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A Slice of the Pie: The Stocking Spree – Rediscovering the holiday with spirit

Melissa Wagoner – A Slice of the Pie

I’ve always had a soft spot for Christmas stockings. This, in large part, is thanks to my mother who is an impeccable gift giver. She always knows exactly the right thing or – as was the case with our Christmas socks, many right things – to buy. 

Cheap polyester, scratchy on the inside, fuzzy on the outside, the stockings themselves held little appeal. It was what was inside that counted. Nail polish, Chapstick, tiny toys and – my father’s contribution – a lottery ticket – they were always fully loaded, stuffed like sausage in a casing, so heavy they could no longer be hung by the chimney, but rather lay, seams straining against the hearth on the floor.

When I left home for college it was these annual treats I missed almost more than anything else. And my mom, somehow sensing my longing, tried to keep it up, packing the same special items inside a shoebox to be opened on Christmas day. 

But there was always something missing, they simply didn’t have the same magic or the celebratory feel.

When my husband and I got married and began building our own Christmas traditions, it wasn’t presents under the tree that I wanted to spend our meager Christmas budget on, it was stockings. I wanted to recapture my childhood. I wanted to bring back the magic of Christmas. 

Starting with the purchase of those same cheap, red and white polyester socks, we contemplated how we should fill them. After all, we didn’t have children, so Santa wouldn’t be making a stop. Filling them was entirely up to us.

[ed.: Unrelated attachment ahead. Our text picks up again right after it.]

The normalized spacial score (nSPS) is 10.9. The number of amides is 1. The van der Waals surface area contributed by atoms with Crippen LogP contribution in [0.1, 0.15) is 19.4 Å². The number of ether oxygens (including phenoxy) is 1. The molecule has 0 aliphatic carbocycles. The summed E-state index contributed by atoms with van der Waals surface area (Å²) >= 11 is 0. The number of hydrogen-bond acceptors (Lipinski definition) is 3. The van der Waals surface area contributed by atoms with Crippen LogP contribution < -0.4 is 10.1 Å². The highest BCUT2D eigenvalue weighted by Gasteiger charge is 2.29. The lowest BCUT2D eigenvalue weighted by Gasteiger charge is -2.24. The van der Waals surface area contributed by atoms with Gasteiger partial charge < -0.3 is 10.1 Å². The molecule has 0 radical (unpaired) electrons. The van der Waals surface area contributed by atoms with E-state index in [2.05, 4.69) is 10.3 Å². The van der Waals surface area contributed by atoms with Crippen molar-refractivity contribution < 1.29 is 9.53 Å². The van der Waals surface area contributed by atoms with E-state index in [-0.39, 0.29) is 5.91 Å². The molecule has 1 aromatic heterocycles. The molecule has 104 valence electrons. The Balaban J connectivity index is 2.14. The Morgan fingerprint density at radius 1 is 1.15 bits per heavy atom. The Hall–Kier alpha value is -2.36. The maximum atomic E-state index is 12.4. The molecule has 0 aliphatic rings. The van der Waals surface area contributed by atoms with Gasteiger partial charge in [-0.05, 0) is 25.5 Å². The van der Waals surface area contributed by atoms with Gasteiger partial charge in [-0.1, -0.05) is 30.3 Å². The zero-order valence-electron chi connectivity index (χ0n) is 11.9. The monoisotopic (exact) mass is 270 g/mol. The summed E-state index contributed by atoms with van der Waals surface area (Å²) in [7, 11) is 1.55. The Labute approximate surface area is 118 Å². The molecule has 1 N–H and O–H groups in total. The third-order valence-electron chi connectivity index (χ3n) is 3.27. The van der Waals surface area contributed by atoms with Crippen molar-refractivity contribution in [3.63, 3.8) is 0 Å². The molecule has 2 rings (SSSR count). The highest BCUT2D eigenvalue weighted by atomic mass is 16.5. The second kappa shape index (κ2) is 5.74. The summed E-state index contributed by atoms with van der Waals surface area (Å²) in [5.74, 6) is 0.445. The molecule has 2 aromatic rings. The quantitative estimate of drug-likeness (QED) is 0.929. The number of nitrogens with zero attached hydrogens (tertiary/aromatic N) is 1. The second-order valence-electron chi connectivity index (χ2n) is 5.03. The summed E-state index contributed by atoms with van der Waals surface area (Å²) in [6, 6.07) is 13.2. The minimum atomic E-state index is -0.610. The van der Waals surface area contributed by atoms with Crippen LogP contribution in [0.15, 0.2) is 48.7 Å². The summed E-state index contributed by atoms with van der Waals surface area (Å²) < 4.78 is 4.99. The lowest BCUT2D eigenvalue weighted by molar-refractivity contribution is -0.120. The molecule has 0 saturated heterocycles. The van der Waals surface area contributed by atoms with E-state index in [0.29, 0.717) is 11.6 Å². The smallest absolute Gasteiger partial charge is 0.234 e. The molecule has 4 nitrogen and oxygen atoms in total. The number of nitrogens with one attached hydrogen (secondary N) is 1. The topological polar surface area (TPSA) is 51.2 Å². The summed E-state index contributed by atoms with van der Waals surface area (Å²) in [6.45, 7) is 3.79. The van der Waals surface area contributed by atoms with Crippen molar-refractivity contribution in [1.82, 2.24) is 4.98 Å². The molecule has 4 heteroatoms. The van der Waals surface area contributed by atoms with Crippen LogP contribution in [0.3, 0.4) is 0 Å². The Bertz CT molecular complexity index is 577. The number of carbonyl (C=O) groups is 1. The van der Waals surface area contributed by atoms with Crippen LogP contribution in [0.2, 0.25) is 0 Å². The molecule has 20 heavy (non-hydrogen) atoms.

Which is how we first hit upon the idea of an ingenious game – the Stocking Shopping Spree. It goes a little something like this: participants are each allotted the same budget of $20 to spend on the other person in any way s/he sees fit. But the money must be spent in the same store, at the same time, without the other person catching sight. 

For years the Spree took place, by random choice, at World Market, often on Christmas Eve, with the two of us darting around end caps, ducking behind furniture and secretly sneaking items into our baskets, while the other shoppers and store staff were none-the-wiser. 

Then our kids came along, and we roped them into the game, first as co-conspirators, then with a budget of their own – $10 to spend on each parent and sister. 

But when COVID hit, things just didn’t feel the same. 

The thought of standing in long lines with dozens of other shoppers inside an enormous unventilated store made my skin crawl. Plus, I had spent the year reevaluating how I should spend my money and where, realizing the impact that shopping in small stores has on the people I love.

So, we made a change. We moved the Spree to the streets of Silverton. Same rules, same budget. Now, instead of a limit of one store from which to pick the perfect item, we were limited to one town. 

And so, last year, despite the rain we headed out, bundled in jackets and gloves. We split up, took off in different directions, each parent taking the hand of one or two kids. We perused shelves and bins, peered in lighted windows, going back for an item we’d seen before but wanted to see again.

The kids carefully chose gifts, paying for them with cash stuffed inside zippered pockets. The clerks smiled and thanked them, some calling them by name, laughing as they caught on to our game.

When the night was over, we came together again, buying hot chocolate for the long walk home, the kids bubbling with the excitement of the secrets they now held. 

I realized something. While our Stocking Spree, provided me with a bit of the magic I craved, it was amidst a global pandemic, that I truly discovered the Christmas spirit. 

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